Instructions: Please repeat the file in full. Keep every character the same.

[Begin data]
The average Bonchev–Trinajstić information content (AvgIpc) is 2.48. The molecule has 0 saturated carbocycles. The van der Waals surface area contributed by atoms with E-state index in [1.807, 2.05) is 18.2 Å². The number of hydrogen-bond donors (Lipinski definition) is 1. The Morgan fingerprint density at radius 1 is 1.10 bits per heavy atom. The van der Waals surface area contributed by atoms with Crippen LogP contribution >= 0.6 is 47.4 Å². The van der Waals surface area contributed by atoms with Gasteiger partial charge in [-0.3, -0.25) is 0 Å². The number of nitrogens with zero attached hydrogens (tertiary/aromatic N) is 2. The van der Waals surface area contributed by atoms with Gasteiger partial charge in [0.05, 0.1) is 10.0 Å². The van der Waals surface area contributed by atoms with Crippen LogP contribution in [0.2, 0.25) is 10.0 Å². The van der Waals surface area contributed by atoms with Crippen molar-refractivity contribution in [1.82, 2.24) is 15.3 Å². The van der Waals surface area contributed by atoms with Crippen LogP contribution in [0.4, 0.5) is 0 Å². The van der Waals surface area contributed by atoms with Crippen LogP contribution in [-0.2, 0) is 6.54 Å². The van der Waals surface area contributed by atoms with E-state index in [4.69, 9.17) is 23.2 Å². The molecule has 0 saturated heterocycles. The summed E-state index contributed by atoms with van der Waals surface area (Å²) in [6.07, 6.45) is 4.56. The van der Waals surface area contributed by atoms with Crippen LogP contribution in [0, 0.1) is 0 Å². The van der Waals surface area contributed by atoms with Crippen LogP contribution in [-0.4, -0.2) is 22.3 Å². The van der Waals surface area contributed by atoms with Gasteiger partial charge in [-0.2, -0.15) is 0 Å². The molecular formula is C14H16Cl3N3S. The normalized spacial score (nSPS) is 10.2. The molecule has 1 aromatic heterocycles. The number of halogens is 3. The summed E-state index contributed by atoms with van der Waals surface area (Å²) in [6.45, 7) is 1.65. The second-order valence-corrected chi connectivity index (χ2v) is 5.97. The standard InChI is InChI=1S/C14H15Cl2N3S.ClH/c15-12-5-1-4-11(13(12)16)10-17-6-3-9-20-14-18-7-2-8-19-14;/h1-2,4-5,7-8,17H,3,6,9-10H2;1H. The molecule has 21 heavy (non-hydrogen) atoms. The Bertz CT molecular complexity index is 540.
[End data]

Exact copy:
The average Bonchev–Trinajstić information content (AvgIpc) is 2.48. The molecule has 0 saturated carbocycles. The van der Waals surface area contributed by atoms with E-state index in [1.807, 2.05) is 18.2 Å². The number of hydrogen-bond donors (Lipinski definition) is 1. The Morgan fingerprint density at radius 1 is 1.10 bits per heavy atom. The van der Waals surface area contributed by atoms with Crippen LogP contribution >= 0.6 is 47.4 Å². The van der Waals surface area contributed by atoms with Gasteiger partial charge in [-0.3, -0.25) is 0 Å². The number of nitrogens with zero attached hydrogens (tertiary/aromatic N) is 2. The van der Waals surface area contributed by atoms with Gasteiger partial charge in [0.05, 0.1) is 10.0 Å². The van der Waals surface area contributed by atoms with Crippen LogP contribution in [0.2, 0.25) is 10.0 Å². The van der Waals surface area contributed by atoms with Crippen molar-refractivity contribution in [1.82, 2.24) is 15.3 Å². The van der Waals surface area contributed by atoms with Crippen LogP contribution in [0.4, 0.5) is 0 Å². The van der Waals surface area contributed by atoms with Crippen LogP contribution in [-0.2, 0) is 6.54 Å². The van der Waals surface area contributed by atoms with E-state index in [4.69, 9.17) is 23.2 Å². The molecule has 0 saturated heterocycles. The summed E-state index contributed by atoms with van der Waals surface area (Å²) in [6.07, 6.45) is 4.56. The van der Waals surface area contributed by atoms with Crippen LogP contribution in [0, 0.1) is 0 Å². The van der Waals surface area contributed by atoms with Crippen LogP contribution in [-0.4, -0.2) is 22.3 Å². The van der Waals surface area contributed by atoms with Gasteiger partial charge in [-0.2, -0.15) is 0 Å². The molecular formula is C14H16Cl3N3S. The normalized spacial score (nSPS) is 10.2. The molecule has 1 aromatic heterocycles. The number of halogens is 3. The summed E-state index contributed by atoms with van der Waals surface area (Å²) in [6.45, 7) is 1.65. The second-order valence-corrected chi connectivity index (χ2v) is 5.97. The standard InChI is InChI=1S/C14H15Cl2N3S.ClH/c15-12-5-1-4-11(13(12)16)10-17-6-3-9-20-14-18-7-2-8-19-14;/h1-2,4-5,7-8,17H,3,6,9-10H2;1H. The molecule has 21 heavy (non-hydrogen) atoms. The Bertz CT molecular complexity index is 540.